Perhaps nothing has disrupted communications more than Dialogic innovations. This post shows how they are reacting to disruption they initiated
Disruption is not a new concept. We all get that Amazon disrupted Circuit City, the advent of the MP3 reduced sales of CDs and digital photography wreaked havoc on filmmakers like Kodak. But what of companies who develop new technologies which disrupt multibillion-dollar markets – only to see these innovations turn on them, causing their own product line to become legacy in short order?
Dialogic is one such example and they recently announced replacing CEO Nick Jensen with Kevin Cook (pictured). The company is legendary for those of us who have been in telecom for a while as much of the technology that enabled computer telephony and pioneered VoIP came from their engineers. Companies like Interactive Intelligence have leveraged off-the-shelf PCs and DSP resource boards made popular by Dialogic to build contact center solutions to disrupt proprietary solutions from the likes of Avaya.
More importantly, a slew of CLECs and other new communications providers providing services such as calling cards have relied on technologies pioneered by Dialogic to disrupt the incumbent carriers of the world. Without these boards in fact, telephony might still be a proprietary and closed technology where office phones are not interoperable and Skype didn’t exist.
It is indeed ironic that the same innovations which made the world of telecom dramatically more competitive have turned on the company’s leading-edge products to make them considered “legacy.”
As mentioned above, the core business at Dialogic was once DSP resource boards you would need to enable a PC to record and playback voicemail. These products had huge markups and competitors like Aculab, Rhetorex and NMS fought tooth and nail for marketshare by appealing to developers – like Interactive Intelligence who would place these boards in their systems. The good news is once a product win was achieved, you rode the wave of the product’s success without having to do very much. After all, it would be a herculean effort to rip-and-replace a DSP resource board.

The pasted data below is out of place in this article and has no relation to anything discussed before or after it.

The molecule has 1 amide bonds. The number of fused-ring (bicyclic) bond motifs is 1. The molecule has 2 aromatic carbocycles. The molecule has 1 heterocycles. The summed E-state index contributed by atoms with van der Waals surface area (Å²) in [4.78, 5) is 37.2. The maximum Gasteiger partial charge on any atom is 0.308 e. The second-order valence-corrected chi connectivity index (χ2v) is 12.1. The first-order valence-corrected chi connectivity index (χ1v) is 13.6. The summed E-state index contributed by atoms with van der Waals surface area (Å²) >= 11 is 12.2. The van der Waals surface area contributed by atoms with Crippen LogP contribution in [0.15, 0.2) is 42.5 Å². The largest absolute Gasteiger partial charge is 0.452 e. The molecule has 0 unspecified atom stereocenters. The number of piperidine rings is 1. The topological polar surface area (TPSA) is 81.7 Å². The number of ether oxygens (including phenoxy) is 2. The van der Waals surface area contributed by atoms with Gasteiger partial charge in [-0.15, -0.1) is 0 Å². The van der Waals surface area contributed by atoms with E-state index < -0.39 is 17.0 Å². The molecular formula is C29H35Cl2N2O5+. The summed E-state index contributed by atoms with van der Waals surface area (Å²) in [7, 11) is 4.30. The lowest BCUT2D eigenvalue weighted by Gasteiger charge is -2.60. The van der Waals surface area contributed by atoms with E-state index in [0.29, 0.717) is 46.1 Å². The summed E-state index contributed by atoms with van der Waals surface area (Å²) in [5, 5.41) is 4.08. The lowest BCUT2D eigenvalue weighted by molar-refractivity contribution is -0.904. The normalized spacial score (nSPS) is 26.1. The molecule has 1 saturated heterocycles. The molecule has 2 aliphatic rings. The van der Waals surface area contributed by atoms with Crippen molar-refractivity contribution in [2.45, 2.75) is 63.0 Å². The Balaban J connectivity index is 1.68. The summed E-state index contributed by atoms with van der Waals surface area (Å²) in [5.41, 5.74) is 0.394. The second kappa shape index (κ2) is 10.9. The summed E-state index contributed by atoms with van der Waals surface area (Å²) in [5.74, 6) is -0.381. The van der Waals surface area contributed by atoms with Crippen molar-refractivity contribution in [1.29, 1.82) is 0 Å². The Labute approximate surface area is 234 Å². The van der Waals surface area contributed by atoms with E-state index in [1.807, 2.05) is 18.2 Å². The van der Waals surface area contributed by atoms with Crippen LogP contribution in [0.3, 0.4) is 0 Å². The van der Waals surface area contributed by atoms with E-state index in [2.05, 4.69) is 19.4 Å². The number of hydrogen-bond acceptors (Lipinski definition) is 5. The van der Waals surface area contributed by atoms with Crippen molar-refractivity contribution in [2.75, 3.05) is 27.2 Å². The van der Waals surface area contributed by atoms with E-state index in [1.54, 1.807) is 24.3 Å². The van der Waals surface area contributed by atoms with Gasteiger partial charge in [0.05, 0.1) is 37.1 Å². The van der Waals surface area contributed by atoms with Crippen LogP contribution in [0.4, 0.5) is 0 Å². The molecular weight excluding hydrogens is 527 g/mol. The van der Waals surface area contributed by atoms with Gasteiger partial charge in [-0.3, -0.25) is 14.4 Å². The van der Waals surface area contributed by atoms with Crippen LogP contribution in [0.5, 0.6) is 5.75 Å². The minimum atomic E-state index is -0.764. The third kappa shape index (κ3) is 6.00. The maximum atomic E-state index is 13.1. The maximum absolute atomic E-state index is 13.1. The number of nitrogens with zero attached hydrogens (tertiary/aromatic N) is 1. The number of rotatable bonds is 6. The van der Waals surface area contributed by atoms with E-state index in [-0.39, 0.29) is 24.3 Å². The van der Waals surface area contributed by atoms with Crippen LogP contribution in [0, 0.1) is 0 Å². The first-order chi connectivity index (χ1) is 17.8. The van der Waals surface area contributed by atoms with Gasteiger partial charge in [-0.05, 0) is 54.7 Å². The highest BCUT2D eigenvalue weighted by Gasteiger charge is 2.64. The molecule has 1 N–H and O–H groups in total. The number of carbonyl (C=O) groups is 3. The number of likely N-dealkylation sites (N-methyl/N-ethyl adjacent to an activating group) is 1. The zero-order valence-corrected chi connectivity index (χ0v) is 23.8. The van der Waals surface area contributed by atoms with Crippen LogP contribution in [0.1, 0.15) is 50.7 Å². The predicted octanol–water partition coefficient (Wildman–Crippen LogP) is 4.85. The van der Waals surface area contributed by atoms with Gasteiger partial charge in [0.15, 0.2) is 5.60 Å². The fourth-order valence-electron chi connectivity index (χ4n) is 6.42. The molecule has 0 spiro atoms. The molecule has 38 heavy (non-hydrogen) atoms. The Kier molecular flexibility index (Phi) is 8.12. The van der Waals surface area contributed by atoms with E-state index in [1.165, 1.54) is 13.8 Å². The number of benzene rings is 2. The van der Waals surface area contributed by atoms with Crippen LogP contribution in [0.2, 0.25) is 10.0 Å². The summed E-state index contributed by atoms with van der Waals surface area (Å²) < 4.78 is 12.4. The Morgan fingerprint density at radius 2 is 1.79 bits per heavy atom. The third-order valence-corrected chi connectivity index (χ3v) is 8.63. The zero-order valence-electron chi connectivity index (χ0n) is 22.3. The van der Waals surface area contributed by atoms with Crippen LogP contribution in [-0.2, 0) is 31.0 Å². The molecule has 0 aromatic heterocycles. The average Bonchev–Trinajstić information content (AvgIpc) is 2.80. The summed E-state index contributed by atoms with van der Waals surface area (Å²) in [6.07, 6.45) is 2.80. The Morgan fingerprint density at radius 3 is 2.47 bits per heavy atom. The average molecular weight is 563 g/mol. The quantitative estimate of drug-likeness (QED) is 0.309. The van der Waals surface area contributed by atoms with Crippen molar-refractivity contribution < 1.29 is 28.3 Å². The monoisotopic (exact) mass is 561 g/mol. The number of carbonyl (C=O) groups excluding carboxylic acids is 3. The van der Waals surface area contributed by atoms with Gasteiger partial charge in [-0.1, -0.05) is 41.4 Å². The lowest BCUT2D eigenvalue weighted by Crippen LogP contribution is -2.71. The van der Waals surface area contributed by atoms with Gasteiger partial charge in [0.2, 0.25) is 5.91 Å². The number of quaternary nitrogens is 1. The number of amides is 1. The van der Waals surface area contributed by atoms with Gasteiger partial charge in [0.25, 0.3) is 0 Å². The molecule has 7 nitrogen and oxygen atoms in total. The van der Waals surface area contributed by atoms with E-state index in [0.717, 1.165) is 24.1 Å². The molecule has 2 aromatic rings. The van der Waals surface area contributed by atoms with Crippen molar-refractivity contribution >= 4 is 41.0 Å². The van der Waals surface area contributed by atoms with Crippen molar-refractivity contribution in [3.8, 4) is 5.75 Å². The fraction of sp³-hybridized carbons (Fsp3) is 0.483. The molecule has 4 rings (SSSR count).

This once margin-rich business evolved over the years as the processors in typical computers became powerful enough to handle what once needed proprietary DSP-based solutions. In other words, over time you could purchase software allowing the host processor to handle the media processing (HMP) which helped commoditize the market and pushed prices lower. In addition, a new competitor emerged last decade in the form of open-source/Asterisk coupled with lower priced boards from Sangoma and Digium.
As a result of the pressure on margins, Dialogic looked to new forms of revenue and moreover thought it made sense to consolidate the market purchasing Cantata, NMS and others.
The Focus on Video
At the leadership of Nick Jensen, Dialogic not only went on an M&A tear, it devoted a tremendous amount of energy to the video market. Nick was a major evangelist for getting service providers to provide video-based services which consumers would pay for. In fact these enhanced services have been the holy grail of the communications space for as long as I can remember. As you may know, some new service ideas fail spectacularly and others like music-based ring tones and SMS have become multibillion dollar markets few saw coming in advance.
Video is much more processor-intensive than voice so if there was a way for Dialogic to help carriers profit by providing such services it would have been spectacular for the company’s sales. And it’s obviously a rapidly growing market – just one that’s been tough to monetize effectively. After all, consumers have fast broadband connections in much of the world and don’t need the carrier to do much. Then there are app stores and Skype which make it more challenging for carriers to add any value they can charge for.